The remaining 63% (88/140) of the homes, that were unresponsive to the door knocking received flyers that instructed residents in both English and Spanish to contact us if they were experiencing any symptoms as a result of the fire. No new cases were called into our office as of July 8, 1998.


CHILD HEALTH INITIATIVE

There are no reported health effects in the literature from inhaling a 10 ppm dose of xylene in either children or adults. However, children are considered a sensitive subpopulation, along with the immune compromised and elderly, and are more likely to experience health effects at a lower dose than normal adults.


CONCLUSIONS

Based on the health effects survey and an evaluation of the Arizona Department of Environmental Quality's air sampling data, the Arizona Department of Health Services concludes that the transient symptoms reported were consistent with exposure to the chemicals measured at the roofing fire and from smoke exposure. Although exposure did occur during the fire, no apparent public health hazard currently exists for either adults or children.

ADEQ sampled ambient air for xylene, benzene, cyanide, and toluene. The lack of data on any other toxic ingredient or toxic combustion byproduct is a data gap that can not be evaluated. Furthermore, PM 10 sampling was not conducted and therefore, the effects of the smoke particulates cannot be evaluated.

No health effects data was collected from workers at the company or any neighboring companies in the industrial park, so their symptoms could not be evaluated. This is a data gap in the health effects information collected since these people probably had the highest exposure.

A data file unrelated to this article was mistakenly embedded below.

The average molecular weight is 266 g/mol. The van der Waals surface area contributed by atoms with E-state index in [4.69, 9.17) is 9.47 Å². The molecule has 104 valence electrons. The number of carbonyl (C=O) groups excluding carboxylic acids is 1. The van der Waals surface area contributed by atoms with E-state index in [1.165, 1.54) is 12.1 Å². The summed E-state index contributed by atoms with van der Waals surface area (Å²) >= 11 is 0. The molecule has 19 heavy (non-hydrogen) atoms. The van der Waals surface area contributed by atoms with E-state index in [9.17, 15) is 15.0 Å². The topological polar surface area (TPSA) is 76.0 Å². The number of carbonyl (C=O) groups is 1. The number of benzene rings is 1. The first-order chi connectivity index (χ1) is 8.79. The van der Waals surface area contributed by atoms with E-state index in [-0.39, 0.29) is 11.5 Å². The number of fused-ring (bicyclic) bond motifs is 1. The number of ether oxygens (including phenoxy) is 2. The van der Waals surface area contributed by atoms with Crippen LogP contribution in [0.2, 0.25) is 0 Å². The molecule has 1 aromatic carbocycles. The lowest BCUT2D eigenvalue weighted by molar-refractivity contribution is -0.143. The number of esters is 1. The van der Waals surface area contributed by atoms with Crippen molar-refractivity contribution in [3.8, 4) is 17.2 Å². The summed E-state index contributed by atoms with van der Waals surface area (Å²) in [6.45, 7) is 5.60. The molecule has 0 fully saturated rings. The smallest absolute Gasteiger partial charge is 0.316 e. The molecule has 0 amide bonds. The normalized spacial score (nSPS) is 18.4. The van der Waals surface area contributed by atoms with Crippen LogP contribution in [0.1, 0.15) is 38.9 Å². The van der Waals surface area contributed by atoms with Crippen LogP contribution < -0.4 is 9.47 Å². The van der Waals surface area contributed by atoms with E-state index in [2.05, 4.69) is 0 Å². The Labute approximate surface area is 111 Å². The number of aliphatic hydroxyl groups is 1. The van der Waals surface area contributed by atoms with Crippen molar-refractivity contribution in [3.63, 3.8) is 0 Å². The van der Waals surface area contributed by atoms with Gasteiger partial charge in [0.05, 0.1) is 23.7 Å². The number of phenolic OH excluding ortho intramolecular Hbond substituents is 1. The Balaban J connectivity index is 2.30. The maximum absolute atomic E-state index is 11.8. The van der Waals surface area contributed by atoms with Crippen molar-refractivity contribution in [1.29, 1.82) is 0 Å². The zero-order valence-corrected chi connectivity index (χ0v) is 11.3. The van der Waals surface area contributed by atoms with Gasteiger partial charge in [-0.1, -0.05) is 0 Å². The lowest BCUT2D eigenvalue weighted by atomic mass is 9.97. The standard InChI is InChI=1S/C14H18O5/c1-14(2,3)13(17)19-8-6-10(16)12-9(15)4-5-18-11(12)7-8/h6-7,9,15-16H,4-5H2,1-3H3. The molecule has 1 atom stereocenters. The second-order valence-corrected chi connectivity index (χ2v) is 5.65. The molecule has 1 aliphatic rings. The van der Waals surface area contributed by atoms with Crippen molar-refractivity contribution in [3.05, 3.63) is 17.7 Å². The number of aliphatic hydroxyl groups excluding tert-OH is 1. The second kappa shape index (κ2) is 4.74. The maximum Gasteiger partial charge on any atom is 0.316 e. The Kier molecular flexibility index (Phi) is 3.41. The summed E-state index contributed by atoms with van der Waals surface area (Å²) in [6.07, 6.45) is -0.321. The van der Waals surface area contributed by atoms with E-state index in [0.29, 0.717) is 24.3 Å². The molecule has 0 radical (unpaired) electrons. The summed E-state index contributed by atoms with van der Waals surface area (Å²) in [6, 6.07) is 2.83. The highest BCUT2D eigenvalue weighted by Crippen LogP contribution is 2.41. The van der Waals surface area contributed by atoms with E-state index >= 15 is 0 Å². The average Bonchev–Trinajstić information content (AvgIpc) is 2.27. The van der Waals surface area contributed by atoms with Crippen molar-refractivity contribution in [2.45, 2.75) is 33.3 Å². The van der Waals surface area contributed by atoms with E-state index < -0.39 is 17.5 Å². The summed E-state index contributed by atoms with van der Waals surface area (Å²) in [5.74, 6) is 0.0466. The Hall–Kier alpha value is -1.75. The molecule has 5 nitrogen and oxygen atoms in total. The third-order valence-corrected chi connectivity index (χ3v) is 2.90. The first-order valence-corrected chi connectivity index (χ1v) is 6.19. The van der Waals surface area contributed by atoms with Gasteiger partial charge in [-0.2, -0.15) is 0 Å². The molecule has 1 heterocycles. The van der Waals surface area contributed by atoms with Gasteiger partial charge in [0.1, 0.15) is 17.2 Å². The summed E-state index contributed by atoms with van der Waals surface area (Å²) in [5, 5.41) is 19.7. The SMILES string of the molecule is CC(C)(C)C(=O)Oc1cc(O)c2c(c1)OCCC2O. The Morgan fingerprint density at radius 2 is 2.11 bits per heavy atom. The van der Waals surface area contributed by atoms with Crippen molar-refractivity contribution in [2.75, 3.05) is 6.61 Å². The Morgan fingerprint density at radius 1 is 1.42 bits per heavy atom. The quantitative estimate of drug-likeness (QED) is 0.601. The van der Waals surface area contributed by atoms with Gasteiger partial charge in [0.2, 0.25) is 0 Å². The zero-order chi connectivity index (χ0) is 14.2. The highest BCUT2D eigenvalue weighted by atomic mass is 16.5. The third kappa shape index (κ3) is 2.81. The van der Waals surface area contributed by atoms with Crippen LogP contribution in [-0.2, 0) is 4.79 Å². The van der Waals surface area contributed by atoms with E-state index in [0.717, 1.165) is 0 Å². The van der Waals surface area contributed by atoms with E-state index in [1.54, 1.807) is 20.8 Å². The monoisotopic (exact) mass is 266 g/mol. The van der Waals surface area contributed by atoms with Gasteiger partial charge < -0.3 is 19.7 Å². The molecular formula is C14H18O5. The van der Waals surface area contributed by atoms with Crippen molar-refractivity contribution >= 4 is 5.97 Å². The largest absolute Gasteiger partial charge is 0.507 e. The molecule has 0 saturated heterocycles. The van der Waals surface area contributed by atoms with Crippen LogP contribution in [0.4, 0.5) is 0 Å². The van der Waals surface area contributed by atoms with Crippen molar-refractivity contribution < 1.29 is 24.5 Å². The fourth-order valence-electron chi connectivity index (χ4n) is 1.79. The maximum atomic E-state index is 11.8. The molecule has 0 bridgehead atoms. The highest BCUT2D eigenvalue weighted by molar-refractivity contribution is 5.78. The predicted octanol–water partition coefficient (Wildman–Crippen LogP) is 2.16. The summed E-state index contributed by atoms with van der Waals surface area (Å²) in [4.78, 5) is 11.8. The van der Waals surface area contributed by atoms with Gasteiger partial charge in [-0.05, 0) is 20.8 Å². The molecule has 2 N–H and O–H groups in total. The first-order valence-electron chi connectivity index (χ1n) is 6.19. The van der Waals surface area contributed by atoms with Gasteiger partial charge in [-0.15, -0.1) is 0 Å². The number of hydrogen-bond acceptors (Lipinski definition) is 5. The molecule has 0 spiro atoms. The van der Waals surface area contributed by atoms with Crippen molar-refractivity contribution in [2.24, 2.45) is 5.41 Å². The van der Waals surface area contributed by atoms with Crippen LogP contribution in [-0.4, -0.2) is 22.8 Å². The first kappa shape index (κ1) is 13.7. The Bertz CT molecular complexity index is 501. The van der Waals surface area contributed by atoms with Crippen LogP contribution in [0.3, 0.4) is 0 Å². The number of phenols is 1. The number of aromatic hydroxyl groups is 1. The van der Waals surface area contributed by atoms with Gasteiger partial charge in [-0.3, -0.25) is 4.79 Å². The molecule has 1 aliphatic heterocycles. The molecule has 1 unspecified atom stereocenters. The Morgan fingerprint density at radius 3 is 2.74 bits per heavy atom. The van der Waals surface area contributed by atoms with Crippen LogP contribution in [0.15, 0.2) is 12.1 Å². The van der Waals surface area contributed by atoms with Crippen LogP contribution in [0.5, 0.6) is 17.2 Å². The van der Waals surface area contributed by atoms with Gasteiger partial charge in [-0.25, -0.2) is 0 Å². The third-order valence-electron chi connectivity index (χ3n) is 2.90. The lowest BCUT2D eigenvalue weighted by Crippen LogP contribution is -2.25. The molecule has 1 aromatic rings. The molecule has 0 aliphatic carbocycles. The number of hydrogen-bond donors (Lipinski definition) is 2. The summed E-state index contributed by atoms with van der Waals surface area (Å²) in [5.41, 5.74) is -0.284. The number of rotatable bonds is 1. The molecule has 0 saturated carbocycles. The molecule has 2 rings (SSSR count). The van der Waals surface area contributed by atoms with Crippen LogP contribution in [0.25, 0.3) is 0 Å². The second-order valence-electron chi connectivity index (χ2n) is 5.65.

Based on the size and nature of the fire, it is reasonable to conclude that most of the transient health symptoms reported by residents can be attributed to smoke. Current data shows no observed health effects prior to xylene concentrations of 100 ppm, therefore the 10ppm level of xylene is not likely to have posed any public health threat.


RECOMMENDATIONS

Actions Taken:
  1. ADHS conducted a community health effects survey.

  2. ADHS issued a bilingual flyer educating residents about the fire that occurred in their neighborhood and provided a toll free number for them to call and report their symptoms. [Attachment A]

Actions Planned:

No further action is recommended at this time.


REFERENCES

  1. ATSDR Toxicological Profile: Xylene, Agency for Toxic Substances and Disease Registry, 1995.

  2. ADEQ HAZMAT/ Meteorologist Emergency Report on S&L Roofing Fire Incident, DRAFT, June 1998.

  3. Methodology for Developing AZ Ambient Air Quality Guidelines, ADHS-Office of Environmental Health, 1996.

AUTHORS

Arizona Department of Health Services

Pragathi S. L. Tummala, MPH
Environmental Programs & Projects Specialist
Office of Environmental Health
Bureau of Epidemiology & Disease Control

Will Humble, MPH
Chief
Office of Environmental Health
Bureau of Epidemiology & Disease Control


ATSDR Regional Offices

Dan Strausbaugh, MPH
Region IX, San Francisco


ATSDR Technical Officers

William Greim
Division of Health Assessment and Consultation

Grant Baldwin
Division of Health Education and Promotion

Dhelia Williamson
Division of Health Studies


CERTIFICATION

The S & L Roofing Company Health Consultation was prepared by the Arizona Department of Health Services under a cooperative agreement with the Agency for Toxic Substances and Disease Registry (ATSDR). It is in accordance with approved methodology and procedures existing at the time the health consultation was initiated.

William Greim
Technical Project Officer, SPS, SSAB, DHAC


The Division of Health Assessment and Consultation, ATSDR, has reviewed this health consultation and concurs with its findings.

Richard Gillig
Chief, SPS, SSAB, DHAC, ATSDR


Site Map
Figure 1. Site Map


Notice of Fire
Attachment A. Notice of Fire


Table of Contents